Kade and Lina
Kade spoke in quiet tones to Mother and Lina watched from behind the pole, twirling the frayed yo-yo string in her tattered fingers, endlessly fraying it further, so that if it were attached to a yo-yo it would never return the toy to its master’s hand.
Father’s footsteps sounded on the porch above me, the one that was only accessible from his bedroom. Kade and he had spoken only twice since Lina had come to stay with us, and I could smell the smoke from his pipe merge with sweet huckleberries as he paced the wooden boards above my head.
I tried to pay attention to the deer near the wood’s edge as they hovered near the dark. A mother and her fawn had rushed into the wood when Kade pulled up, but had cautiously ventured back out into the clearing to slowly make moves toward Mamma’s lettuce and tomatoes.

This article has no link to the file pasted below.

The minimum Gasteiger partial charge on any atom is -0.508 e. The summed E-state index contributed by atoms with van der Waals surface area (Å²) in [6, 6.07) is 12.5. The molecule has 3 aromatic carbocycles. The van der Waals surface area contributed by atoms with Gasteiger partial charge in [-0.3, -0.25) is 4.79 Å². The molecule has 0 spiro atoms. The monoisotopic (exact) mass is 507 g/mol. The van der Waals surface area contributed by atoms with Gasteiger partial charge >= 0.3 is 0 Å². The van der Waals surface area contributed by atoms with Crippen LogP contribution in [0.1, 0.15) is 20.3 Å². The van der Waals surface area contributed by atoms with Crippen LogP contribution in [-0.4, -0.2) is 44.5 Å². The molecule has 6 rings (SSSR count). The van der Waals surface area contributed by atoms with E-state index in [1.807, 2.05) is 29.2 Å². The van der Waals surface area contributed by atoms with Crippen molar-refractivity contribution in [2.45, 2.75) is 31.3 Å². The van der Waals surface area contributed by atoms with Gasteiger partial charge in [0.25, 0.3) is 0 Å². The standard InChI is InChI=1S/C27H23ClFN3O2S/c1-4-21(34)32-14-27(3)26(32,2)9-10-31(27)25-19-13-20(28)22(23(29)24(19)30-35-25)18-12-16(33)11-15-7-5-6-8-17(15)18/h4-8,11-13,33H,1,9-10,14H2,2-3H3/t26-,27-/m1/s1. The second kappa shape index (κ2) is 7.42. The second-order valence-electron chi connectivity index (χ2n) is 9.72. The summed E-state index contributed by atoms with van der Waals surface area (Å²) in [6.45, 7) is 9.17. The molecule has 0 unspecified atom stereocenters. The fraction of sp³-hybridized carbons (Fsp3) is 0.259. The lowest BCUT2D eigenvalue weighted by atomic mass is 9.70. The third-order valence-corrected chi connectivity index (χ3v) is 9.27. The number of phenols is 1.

The deer where not enough to hold my attention, so that I became restless, playing with the change in my pocket, loosening my tie, rocking and sucking ice from the empty glass which was once full of Mamma’s homemade lemonade.
She (Mamma) became suddenly shrill. I heard her say to Kade that Lina would not be leaving this house in her condition. Not today, not ever, until Kade came to his senses.